Acts old Iniquity" and, in the fit

Of miming, gets th' opinion of a wit;
Executes men in picture; by defect,
From friendship, is its own fame's architect;
An engineer in slanders of all fashions,
That, seeming praises, are yet accusations.


do every whit; and lift as many joined stools, and leap over 'em, if you would use it."- The Silent Woman, V. i.

Thus also Fletcher :

"Get up to the window there, and presently,

Like a most complete gentleman, come from Tripoli.”

Monsieur Thomas, IV. 2.-B.

96 An Italian well known for his skill in such feats; possibly, as suggested by Whalley, the person alluded to under the name of Scoto in King James's Dæmonology.-B.

97 The Vice of old Moralities.-B.

Described, it's thus: defined would you it have? Then, "the town's honest man's" her arrant'st knave.


Jephson, thou man of men, to whose loved name
All gentry yet owe part of their best flame! 99
So did thy virtue' inform, thy wit sustain
That age, when thou stood'st up the master-


Thou wert the first mad'st merit know her


And those that lacked it, to suspect, at length,
'Twas not entailed on title; that some word
Might be found out as good, and not "my Lord";
That nature no such difference had impressed
In men, but every bravest was the best;

That blood not minds, but minds did blood adorn;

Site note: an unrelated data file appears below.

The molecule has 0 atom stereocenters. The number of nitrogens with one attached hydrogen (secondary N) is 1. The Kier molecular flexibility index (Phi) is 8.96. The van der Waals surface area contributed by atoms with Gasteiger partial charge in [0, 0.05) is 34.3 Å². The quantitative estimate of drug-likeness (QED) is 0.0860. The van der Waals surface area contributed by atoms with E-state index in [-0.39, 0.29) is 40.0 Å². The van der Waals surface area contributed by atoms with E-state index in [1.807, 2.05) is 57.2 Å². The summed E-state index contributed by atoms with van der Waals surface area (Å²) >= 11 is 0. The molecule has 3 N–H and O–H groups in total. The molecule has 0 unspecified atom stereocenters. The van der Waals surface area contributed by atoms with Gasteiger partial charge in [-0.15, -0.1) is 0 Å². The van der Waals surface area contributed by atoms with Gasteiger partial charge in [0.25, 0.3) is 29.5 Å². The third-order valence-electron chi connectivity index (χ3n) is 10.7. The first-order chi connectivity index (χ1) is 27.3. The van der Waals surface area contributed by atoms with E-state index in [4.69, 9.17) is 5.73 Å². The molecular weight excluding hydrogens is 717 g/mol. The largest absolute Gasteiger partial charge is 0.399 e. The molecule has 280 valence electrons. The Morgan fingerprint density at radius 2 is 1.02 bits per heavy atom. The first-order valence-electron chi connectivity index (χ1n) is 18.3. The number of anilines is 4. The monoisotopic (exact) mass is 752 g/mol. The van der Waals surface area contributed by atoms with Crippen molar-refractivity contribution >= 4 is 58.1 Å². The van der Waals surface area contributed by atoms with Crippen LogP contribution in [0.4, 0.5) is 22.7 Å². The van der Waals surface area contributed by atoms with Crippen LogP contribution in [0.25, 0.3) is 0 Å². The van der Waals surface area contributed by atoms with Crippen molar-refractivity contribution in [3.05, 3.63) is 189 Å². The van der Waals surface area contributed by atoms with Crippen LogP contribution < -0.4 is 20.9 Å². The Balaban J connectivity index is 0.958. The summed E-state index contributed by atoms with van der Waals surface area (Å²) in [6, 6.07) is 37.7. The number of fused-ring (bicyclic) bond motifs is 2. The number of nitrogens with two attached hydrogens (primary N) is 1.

And to live great was better than great born.
These were thy knowing arts; which who doth


Virtuously practise, must at least allow

Them in, if not from thee, or must commit
A desperate solecism in truth and wit.

98 The name of this gentleman, who seems to have achieved distinction in his own day by the force of his merits, does not appear elsewhere among the contemporaries of Jonson. --B. It was probably the same as Sir William Jepson, who is mentioned in Nichols's Progress of James I., I. 92, as one of the entertainers of the King at Belvoir Castle.

99 Bell corrects to "fame."


Groine, come of age, his 'state sold out of hand For's whore; Groine doth still occupy his land.


Gut eats all day and lechers all the night,
So all his meat he tasteth over twice;
And, striving so to double his delight,
He makes himself a thoroughfare of vice.
Thus, in his belly can he change a sin,
Lust it comes out that gluttony went in.


Not he that flies the court for want of clothes
At hunting rails, having no gift in oaths,
Cries out 'gainst cocking, since he cannot bet,
Shuns prease, 101 for two main causes, pox and debt;
With me can merit more than that good man,
Whose dice not doing well, to' a pulpit ran.
No, Shelton, give me thee, canst want all these,
But dost it out of judgment, not disease;
Dar'st breathe in any air, and with safe skill,
Till thou canst find the best, choose the least ill;
That to the vulgar canst thyself apply,

Treading a better path, not contrary;

100 This is the person who engaged with Mr. Hayden, in the mud frolic of rowing up Fleet Ditch to Holborn, celebrated in the epigram; but I know nothing more of him. — G. 101 Press


"The king is at hand, stand close in the prease."

Damon and Pythias.-B.